The Peanut Butter Falcon

Sometimes we go to school for our education. Other times life tosses learning opportunities right in our path and hopes we do more than stumble over them. But we all take turns as student and teacher, and ultimately we choose whether to learn from life’s lessons or to simply become the victim of them. There’s a lot to learn from The Peanut Butter Falcon, a surprising little film that Mark Twain might enjoy. Judging by the applause from the small audience we joined, this film works at a personal and emotional level. Or perhaps we just sat with a really good group of people late on a Sunday evening.
There are more than passing similarities to “Huckleberry Finn” at work here. This is a modern buddy story with an unlikely pairing of two outcasts on the lam, each with their own destination, a raft and a bond that strengthens along their journey.
Bruce Dern is showing up in movies a lot lately. He has settled into his old age nicely, playing edgy characters with wild gray hair in over twenty roles since the beginning of last year. Here he is Carl, the nursing home roommate to twenty-two year old Zak, an aspiring professional wrestler who happens to have Down syndrome. Identified as a flight risk by his caseworker Eleanor (Dakota Johnson) following several botched escape attempts, he eventually succeeds with a little help from Carl.
Thus begins Zak’s quest to attend a wrestling school somewhere near the Outer Banks of North Carolina. Professional wrestler and pitchman “The Saltwater Redneck,” played by Thomas Hayden Church, is Zak’s hero. Church is a familiar face from TV (Cheers, Wings), with a career going back to the late 1980s. His role in Sideways appears to be his segue into a film career that’s kept him busy since 2004.
Newcomer Zach Gottsagen becomes “The Peanut Butter Falcon,” an alter ego wrestler identity that evolves around a beach bonfire with the help of some moonshine and his new mentor Tyler (Shia LaBeouf.) Tyler’s struggle to support himself as a crab fisherman is hampered by his guilt over an auto accident that killed his beloved older brother. Although not directly resolved, Zak may be the surrogate brother he needs to begin healing that wound. Along the way, he teaches Zak to swim and shoot a gun, provides some frolicking training and saves his life while crossing a river. Redemption is complicated with their pursuit by two vengeful fishermen and Zak’s caseworker, all of whom eventual catch up with the two outlaws.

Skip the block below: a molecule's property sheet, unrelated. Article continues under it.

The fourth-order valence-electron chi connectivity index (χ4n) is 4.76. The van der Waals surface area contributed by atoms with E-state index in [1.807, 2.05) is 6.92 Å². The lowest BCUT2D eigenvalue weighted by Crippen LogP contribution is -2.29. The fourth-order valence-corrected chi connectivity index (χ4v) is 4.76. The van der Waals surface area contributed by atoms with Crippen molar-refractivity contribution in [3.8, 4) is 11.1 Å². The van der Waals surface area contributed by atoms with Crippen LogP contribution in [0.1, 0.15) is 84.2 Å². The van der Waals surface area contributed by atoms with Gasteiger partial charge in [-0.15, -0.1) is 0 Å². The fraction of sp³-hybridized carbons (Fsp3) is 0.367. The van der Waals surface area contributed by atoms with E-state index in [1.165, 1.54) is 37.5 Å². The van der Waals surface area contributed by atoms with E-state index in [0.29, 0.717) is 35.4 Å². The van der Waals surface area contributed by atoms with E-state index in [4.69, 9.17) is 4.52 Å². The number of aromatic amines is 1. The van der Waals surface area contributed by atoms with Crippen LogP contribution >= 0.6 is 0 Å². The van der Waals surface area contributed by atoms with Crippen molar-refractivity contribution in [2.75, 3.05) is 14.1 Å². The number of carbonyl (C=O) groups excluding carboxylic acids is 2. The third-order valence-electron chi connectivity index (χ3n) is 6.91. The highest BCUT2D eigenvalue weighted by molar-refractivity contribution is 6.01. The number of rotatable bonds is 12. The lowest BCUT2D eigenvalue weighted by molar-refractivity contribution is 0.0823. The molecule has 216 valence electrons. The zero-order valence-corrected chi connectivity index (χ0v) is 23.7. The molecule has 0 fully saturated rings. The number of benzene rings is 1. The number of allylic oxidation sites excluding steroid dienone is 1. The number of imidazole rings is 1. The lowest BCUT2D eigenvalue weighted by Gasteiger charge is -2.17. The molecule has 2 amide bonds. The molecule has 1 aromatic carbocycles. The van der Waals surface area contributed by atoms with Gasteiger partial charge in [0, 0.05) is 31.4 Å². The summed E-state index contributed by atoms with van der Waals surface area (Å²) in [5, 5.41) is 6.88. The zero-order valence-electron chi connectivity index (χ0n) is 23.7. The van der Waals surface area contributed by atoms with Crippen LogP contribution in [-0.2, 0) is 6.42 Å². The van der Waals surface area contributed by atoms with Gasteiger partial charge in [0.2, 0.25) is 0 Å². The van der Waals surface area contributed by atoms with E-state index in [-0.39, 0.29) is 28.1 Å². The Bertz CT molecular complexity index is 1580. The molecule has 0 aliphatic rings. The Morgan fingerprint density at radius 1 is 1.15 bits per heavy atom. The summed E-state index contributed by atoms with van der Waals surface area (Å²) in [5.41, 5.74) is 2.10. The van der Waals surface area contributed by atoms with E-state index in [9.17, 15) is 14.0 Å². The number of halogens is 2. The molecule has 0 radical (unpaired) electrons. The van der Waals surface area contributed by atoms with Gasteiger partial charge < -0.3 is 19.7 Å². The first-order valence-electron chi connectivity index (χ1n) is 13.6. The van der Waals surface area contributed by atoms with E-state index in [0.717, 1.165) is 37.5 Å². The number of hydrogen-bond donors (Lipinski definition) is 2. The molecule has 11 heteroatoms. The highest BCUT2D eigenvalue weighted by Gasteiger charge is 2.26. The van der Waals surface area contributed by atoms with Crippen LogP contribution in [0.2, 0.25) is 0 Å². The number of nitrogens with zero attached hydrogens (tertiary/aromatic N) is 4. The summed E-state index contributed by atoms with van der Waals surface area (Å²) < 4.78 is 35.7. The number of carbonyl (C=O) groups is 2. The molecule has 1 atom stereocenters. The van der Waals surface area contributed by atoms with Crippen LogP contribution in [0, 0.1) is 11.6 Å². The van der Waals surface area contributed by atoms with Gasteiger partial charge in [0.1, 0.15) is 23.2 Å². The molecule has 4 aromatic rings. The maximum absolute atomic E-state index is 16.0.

Shia LaBoeuf, best known for his Transformer series, Disturbia and early work for The Disney Channel’s Even Stevens (and some outrageous behavior around 2008) is at the top of his game in this film. At age 33, he’s got a long career ahead of him. As Tyler, he shows heart, vulnerability and strength. His is a hard-won cunning earned on the Carolina backwaters with a skiff and stolen crab pots. His innate wisdom reveals that there’s a lot more to this scruffy mongrel than meets the eye. He eventually helps Zak to fulfill his dream and wins the attention of Eleanor, who reluctantly joins them on their journey. She tackles her own disillusionment with a health care system that left Zak dumped by his family in a nursing home without rights, dignity or concern about what he wants from life.
Eventually, the initial adventure ends as a new one begins, and the three become a family of sorts, learning from each other as they head off together to Florida.
The cast, locations and music in The Peanut Butter Falcon are sweaty, salty and deeply Southern, reminiscent of DeliveranceSouthern Comfort or O Brother Where Art Thou. The topic of Down syndrome is handled frankly, at times in Zak’s own words, and at others with comeuppance for those who utter the word “retard.” Zak’s limitations are less a hindrance than a springboard to his unique effect on those who open their hearts to him. His honesty and genuineness are keys to expediting that process.
This is a very different feel good movie. Retaining the PG-13 rating despite some profanity will be important in reaching a wider audience. Parents should bring kids to see this one. It’s a good catalyst for continued conversation about potentially uncomfortable interactions with those who seem different. And rest assured we are all different, each in our own way.
The Peanut Butter Falcon (2019) runs 1 hour, 33 minutes and is rated PG-13.
Should I see this movie? 


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